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How to prevent identity theft: 12 steps to take

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Identity theft and financial losses from the fraudulent use of consumers’ personal data are soaring.

The latest annual study of identity fraud by Javelin Strategy & Research found that over 42 million U.S. adults were victims of identity fraud in 2021, and financial losses totaled $52 billion.

“Criminals reverted to pre-pandemic tactics in 2021 by focusing on virtual attack vectors such as bots, malware and a variety of identity fraud scams,” John Buzzard, lead fraud and security analyst at Javelin and author of the report, said in a press release. “Further, the 2021 data has shown criminals will change strategies to evade detection and maximize the amount of information they can extract from victims.”

It takes awareness, vigilance and the right tools to avoid becoming a victim. Here are steps to take.

12 steps to prevent identity theft

Here are some ways to prevent identity theft and fraud.

1. Safeguard foundational identity documents

Your Social Security card, birth certificate, driver’s license, passport and military discharge papers are among critical identification documents that should be well protected.

With the exception of a driver’s license, you should not carry these documents with you. The same goes for insurance papers and tax returns. Keep them in a home safe or a safe deposit box and make electronic backup copies.

“It’s important to have those documents and know where they are,” says Eva Velasquez, president and CEO of the nonprofit Identity Theft Resource Center.

2. Freeze your credit

When you apply for a loan, the lender checks your credit history. But when you freeze your credit, no one can access your credit files at the major credit reporting bureaus of Equifax, Experian and TransUnion — not even you, unless you lift the freeze.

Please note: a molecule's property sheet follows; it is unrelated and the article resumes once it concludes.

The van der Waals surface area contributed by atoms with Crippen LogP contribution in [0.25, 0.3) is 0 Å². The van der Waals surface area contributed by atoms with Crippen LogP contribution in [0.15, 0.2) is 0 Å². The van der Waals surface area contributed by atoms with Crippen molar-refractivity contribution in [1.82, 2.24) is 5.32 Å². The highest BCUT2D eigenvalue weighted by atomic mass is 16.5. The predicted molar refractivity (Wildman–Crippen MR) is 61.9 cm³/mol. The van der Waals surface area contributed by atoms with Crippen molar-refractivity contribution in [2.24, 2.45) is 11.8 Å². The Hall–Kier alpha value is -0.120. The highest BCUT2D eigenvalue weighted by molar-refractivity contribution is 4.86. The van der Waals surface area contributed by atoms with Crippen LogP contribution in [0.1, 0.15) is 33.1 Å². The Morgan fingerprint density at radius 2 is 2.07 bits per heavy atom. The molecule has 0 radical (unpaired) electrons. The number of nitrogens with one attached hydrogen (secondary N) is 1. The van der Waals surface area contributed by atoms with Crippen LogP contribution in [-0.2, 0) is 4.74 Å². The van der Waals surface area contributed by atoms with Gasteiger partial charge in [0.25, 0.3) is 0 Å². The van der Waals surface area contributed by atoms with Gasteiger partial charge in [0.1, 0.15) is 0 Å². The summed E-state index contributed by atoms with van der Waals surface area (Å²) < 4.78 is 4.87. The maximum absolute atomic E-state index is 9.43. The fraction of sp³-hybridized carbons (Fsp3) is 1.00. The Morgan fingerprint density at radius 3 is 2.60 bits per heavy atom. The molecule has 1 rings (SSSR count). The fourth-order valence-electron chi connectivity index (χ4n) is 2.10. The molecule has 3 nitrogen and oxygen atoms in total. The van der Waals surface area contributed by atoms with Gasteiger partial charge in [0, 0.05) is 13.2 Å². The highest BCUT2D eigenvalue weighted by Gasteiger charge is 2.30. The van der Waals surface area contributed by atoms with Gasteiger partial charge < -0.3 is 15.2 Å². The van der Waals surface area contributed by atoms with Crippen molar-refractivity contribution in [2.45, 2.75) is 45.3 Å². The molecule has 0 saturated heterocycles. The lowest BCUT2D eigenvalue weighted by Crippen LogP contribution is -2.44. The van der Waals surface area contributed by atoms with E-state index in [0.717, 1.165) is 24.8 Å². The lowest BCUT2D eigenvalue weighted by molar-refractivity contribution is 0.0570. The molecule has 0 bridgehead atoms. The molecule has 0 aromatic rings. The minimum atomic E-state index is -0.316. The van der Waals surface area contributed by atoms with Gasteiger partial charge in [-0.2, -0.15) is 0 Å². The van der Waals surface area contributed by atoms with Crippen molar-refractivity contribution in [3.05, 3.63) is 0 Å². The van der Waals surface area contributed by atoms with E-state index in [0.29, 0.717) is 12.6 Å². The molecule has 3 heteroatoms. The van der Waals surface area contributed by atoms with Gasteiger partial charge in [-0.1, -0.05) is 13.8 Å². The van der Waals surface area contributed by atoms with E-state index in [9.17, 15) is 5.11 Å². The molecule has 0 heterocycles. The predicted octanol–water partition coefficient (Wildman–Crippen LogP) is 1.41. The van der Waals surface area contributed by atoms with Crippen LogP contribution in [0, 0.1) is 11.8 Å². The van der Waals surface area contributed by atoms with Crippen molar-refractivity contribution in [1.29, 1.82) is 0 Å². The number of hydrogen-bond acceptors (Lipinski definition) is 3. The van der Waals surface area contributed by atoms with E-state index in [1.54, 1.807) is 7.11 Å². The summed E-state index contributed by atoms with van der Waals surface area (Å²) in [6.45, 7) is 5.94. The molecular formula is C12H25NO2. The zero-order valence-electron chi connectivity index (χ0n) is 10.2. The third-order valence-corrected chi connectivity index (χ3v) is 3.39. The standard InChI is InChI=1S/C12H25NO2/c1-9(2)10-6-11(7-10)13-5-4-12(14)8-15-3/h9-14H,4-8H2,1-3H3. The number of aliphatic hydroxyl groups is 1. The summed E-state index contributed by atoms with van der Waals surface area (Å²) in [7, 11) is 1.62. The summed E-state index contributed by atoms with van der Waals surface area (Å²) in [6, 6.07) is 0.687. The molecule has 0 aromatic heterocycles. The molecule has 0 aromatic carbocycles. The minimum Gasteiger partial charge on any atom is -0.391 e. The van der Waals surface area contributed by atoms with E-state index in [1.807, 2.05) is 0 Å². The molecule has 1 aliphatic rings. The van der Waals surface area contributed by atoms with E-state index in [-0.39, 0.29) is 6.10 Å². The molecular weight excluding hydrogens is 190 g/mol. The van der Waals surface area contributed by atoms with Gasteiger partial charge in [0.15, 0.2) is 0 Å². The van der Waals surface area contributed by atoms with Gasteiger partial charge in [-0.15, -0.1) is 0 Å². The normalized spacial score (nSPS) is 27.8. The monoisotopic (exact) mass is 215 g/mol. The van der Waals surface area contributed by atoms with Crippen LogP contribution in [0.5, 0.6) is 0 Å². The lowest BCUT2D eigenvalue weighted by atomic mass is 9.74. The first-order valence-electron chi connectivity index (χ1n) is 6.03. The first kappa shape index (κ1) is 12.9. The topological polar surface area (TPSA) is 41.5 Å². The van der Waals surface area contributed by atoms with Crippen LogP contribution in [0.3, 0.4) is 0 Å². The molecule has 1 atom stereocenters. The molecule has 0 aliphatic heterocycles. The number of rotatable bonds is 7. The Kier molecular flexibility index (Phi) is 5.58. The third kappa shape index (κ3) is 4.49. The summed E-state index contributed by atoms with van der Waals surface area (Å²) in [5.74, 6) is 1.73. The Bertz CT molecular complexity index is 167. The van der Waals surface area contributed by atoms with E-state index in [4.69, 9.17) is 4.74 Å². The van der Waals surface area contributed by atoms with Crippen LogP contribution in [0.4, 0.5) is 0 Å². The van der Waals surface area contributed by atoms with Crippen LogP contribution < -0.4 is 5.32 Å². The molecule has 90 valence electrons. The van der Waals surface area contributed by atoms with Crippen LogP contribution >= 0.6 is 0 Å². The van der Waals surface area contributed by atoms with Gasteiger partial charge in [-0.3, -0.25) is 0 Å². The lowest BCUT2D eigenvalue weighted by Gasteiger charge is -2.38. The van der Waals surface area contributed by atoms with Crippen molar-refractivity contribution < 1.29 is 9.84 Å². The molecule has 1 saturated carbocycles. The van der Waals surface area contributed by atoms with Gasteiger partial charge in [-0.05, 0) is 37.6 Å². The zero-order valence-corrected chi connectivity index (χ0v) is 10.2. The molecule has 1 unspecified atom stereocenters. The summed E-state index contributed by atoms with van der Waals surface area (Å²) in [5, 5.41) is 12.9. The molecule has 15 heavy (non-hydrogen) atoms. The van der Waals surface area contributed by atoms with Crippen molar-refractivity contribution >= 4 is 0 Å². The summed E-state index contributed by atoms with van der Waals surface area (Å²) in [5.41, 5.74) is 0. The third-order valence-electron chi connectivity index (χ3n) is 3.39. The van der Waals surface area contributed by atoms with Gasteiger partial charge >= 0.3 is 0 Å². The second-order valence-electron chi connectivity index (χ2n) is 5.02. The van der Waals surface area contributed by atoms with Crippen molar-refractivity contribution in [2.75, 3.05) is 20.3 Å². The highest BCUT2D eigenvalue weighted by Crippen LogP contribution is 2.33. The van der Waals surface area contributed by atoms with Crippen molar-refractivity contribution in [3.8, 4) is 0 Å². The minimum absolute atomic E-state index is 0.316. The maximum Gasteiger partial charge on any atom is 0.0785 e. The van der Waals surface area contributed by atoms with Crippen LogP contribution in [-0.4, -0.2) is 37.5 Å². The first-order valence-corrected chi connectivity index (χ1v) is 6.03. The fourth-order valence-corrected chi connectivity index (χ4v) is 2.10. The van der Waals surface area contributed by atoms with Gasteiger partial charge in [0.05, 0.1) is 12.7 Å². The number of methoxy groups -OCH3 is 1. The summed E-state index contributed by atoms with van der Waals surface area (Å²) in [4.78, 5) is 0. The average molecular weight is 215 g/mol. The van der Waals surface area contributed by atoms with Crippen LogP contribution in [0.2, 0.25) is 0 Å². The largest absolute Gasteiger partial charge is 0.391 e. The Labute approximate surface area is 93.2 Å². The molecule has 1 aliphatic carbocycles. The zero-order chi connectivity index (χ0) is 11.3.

A credit freeze can prevent a criminal from opening an account or taking out a loan using your personal data. A credit freeze is free and your credit cards, accounts and automatic payments continue to function.

3. Read financial account statements

Carefully read bank and credit card statements. If you frequently shop online at places like Amazon, it’s easy to lose track of charges and overlook irregularities on your credit card statement.

Devise a system to keep track of purchases. Retain purchase confirmation emails until you have matched them up with your monthly account statement.

4. Check ‘explanations of benefits’ from your health insurer

The cost of doctor visits, screening tests, surgeries and other health care you receive is itemized in a form called the ‘explanation of benefits,” or EOB. Insurers send EOBs to customers to explain how much the insurer paid versus what the patient owes.

Look for charges for medical services you did not receive and other irregularities. Health care was a leading sector for data breaches, according to the Identity Theft Resource Center’s 2021 data breach report.

5. Use complex passwords and two-factor authentication

Passwords should be different across all accounts, contain at least 12 characters and be complex — not words, phrases or numbers that might be easy to guess.

For example, don’t use your dog’s name, especially if you share information about your pet on social media. A password manager is a good tool to generate, retrieve and securely store strong passwords.

Two-factor authentication adds another layer of security. An example is when you sign in to an account with a login and password and you are sent a text message with a numeric code you must enter to access the account.

6. Monitor credit reports

Credit reports tell you what accounts you have, your balances and payment history. Lenders use them to decide whether to extend you credit. Landlords and employers sometimes look at them before deciding whether to lease you an apartment or make a job offer. Look for accounts you didn’t open and other errors or oddities in your reports.